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AA/PPS 02.03.31 - Commercial Use of Class Notes and Materials

Commercial Use of Class Notes and Materials

AA/PPS No. 02.03.31 (4.13)
Issue No. 1
Effective Date: 10/01/2016
Next Review Date: 9/01/2019 (E3Y)
Sr. Reviewer: Provost


    1. Background. The recent increase in commercial note taking, including the practice of posting class notes and handouts on the internet, has concerned both Texas State’s faculty and administration. These concerns include fears that these practices may misrepresent the content of lectures and fears that the practices may violate the copyrights of faculty, who own the lectures. See AA/PPS No. 02.03.02, Conduct of Classes for more information on the recording of classroom lectures and discussion.

    1. Purpose. This PPS’s purpose is to provide guidance for faculty members in meeting the challenges posed by commercial note taking.

    1. Ownership. Faculty members are owners of copyright in their lectures and related instructional materials. The Rules and Regulations of the Board of Regents, Texas State University System, provide that neither the system nor its institutions claim ownership in these works. (See Regents’ Rules, Chapter III, Section 10.3).

    2. Lectures Must Be In Fixed Medium. Copyright protects only works that are fixed in a tangible medium of expression. A lecture, in and of itself, is not fixed. In order to be protected by copyright, a lecture must either be a performance of an underlying work that is fixed or it must be fixed in a tangible medium. So, if a faculty member lectures from notes or an outline, copyright law does not protect the lecture unless the lecture is recorded or otherwise fixed. A faculty member who wants to protect the copyright of his/her lecture should record the lecture when it is given. A faculty member may register the lecture, or a series of lectures, with the U. S. Copyright Office in Washington. Forms for registration are found on the U.S. Copyright website.

    3. Lecture Notes Permitted. Even if a lecture is fully protected by copyright law, the author can prevent only certain uses of it. Copyright law does not protect facts and ideas. Student notes often do not infringe on a faculty member’s copyright because they do not capture the faculty member’s expression. Further, academic tradition expects students to take notes; so, as a condition of employment, faculty implicitly license students to create a “derivative work” from their lectures.


    1. Syllabus Statement. If a faculty member wishes to restrict use of class materials and lectures, written instructions to this effect should be provided at the beginning of class. A sample form for a syllabus statement could look something like this:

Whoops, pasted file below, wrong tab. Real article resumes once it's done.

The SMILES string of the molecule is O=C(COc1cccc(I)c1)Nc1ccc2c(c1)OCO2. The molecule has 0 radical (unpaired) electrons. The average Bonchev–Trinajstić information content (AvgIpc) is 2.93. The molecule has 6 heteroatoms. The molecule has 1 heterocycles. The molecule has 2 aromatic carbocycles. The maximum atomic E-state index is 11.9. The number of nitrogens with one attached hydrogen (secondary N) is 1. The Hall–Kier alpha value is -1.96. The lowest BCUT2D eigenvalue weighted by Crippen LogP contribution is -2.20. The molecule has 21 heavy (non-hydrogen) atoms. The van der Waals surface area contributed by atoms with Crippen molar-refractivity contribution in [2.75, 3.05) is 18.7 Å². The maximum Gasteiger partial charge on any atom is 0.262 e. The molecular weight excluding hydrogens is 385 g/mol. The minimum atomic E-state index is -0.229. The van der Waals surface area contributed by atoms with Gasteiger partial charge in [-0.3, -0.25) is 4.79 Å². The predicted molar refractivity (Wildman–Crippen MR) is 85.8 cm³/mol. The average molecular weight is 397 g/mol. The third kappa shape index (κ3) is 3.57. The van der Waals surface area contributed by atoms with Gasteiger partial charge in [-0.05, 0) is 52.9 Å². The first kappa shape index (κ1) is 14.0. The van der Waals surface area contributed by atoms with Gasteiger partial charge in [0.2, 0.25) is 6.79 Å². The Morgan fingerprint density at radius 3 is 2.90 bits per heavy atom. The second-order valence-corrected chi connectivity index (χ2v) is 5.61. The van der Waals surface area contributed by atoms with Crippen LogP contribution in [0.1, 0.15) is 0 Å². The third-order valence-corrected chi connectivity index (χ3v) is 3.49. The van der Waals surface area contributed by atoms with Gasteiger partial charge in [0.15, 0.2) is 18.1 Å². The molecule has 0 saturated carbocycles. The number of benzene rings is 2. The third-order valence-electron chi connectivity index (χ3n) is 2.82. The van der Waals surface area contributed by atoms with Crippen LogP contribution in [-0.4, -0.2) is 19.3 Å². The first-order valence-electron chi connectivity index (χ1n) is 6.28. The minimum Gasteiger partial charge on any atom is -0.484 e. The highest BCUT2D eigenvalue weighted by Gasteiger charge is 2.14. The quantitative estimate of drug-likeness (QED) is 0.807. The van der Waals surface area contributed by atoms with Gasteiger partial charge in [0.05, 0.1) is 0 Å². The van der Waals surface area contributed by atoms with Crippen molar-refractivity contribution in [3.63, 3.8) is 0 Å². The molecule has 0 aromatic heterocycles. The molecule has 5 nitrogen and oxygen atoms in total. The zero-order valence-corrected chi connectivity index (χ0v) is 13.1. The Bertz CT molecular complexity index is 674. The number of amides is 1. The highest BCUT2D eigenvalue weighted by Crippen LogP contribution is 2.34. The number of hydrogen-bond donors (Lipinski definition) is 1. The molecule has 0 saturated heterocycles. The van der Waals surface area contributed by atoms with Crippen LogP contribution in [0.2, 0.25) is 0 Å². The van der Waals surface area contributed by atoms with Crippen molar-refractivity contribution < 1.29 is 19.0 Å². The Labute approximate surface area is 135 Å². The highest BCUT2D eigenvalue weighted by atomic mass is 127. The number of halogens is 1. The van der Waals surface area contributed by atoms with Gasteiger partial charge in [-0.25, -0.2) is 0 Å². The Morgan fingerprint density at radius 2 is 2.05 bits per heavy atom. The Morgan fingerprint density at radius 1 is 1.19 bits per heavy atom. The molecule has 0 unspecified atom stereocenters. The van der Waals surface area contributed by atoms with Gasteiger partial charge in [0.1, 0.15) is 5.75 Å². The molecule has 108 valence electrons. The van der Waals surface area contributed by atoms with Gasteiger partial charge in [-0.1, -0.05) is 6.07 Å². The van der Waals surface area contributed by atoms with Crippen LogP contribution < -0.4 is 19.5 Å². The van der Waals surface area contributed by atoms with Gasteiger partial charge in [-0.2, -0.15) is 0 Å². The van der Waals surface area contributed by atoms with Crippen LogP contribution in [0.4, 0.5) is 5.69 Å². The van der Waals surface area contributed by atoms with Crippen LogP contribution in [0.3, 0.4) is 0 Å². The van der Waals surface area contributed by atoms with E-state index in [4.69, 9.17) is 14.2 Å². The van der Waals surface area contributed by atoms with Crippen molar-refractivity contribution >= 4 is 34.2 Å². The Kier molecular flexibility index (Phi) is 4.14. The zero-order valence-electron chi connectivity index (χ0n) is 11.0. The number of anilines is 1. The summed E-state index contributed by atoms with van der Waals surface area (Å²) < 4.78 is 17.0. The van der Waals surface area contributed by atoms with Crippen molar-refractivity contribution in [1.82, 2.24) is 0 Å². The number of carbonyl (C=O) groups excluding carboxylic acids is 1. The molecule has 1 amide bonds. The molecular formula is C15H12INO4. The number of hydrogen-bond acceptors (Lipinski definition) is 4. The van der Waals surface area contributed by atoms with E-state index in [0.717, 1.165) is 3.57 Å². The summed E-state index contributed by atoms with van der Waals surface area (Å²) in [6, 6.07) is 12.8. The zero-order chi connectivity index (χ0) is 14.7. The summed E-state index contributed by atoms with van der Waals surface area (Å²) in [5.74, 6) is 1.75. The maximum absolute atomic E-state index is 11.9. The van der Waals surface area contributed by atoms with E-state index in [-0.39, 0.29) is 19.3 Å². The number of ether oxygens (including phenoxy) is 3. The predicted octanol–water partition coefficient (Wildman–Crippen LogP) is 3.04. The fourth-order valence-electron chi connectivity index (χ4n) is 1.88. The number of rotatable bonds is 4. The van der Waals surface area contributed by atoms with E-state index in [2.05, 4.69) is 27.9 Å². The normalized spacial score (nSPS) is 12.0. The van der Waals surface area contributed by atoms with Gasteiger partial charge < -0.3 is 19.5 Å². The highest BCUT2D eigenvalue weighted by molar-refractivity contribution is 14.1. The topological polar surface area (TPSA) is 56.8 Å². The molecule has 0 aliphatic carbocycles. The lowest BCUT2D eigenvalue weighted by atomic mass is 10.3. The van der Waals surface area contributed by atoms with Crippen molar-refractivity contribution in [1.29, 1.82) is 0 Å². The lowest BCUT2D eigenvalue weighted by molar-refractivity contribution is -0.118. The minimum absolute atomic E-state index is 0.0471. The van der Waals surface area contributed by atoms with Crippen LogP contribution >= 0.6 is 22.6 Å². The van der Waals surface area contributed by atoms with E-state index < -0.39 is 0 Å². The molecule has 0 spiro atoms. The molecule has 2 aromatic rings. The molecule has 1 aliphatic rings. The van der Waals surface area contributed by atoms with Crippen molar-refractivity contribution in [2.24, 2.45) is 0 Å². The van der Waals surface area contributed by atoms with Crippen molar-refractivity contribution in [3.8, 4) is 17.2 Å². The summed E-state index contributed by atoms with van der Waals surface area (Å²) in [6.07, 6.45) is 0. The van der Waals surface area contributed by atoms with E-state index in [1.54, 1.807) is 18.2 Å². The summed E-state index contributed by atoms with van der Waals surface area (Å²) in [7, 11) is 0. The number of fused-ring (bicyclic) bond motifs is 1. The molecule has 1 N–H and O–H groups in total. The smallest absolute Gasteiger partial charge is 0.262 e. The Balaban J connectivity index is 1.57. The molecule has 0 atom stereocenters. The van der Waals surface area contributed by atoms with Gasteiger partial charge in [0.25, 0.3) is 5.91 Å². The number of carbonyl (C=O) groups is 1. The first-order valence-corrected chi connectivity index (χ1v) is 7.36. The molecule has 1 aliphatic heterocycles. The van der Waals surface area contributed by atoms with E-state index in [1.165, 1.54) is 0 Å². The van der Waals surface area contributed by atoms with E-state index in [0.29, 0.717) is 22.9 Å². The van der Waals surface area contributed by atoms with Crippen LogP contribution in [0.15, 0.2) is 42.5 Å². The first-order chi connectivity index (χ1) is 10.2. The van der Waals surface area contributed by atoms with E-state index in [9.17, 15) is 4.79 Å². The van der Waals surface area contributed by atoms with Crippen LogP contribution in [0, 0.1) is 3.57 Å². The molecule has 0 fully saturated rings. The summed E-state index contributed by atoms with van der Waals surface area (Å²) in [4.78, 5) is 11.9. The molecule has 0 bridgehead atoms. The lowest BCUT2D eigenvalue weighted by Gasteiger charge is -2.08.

“My lectures are protected by copyright law. They are my own original expression and I record them at the same time that I deliver them in order to bring them under the protection of the U.S. copyright laws. Although you are authorized to take notes in class and create a derivative work from my lecture, the authorization extends only to making one set of notes for your own personal use and no other use. [Add, if appropriate: “You are authorized, however, to share notes with other students in the class.”] You are not authorized to record my lectures, to provide your notes to anyone else, or to make any commercial use of them without my express prior permission.”


    1. Some Faculty Do Not Oppose. This policy takes into account the fact that some faculty members do not oppose commercial use of their notes. Determining whether particular student notes would infringe on faculty copyrights is complex. Enforcing any restriction or regulation is costly and time-consuming.

    2. Faculty Costs. A faculty member who desires to enforce a copyright is responsible for all costs associated with that enforcement. Texas State does not provide funds or legal services to faculty members under these circumstances.

    3. Value of Education. This policy suggests that faculty members consider the educational potential of this issue. Helping students understand how important copyright protection is to the owner of the rights and how frustrating it is to create something and have others use it as if it were their own may be the best that faculty can do to protect their rights.


    1. Reviewers of this PPS include the following:

      Position Date
      Provost September 1 E3Y

    This PPS has been approved by the following individuals in their official capacities and represents Texas State Academic Affairs policy and procedure from the date of this document until superseded.

    Provost; senior reviewer of this PPS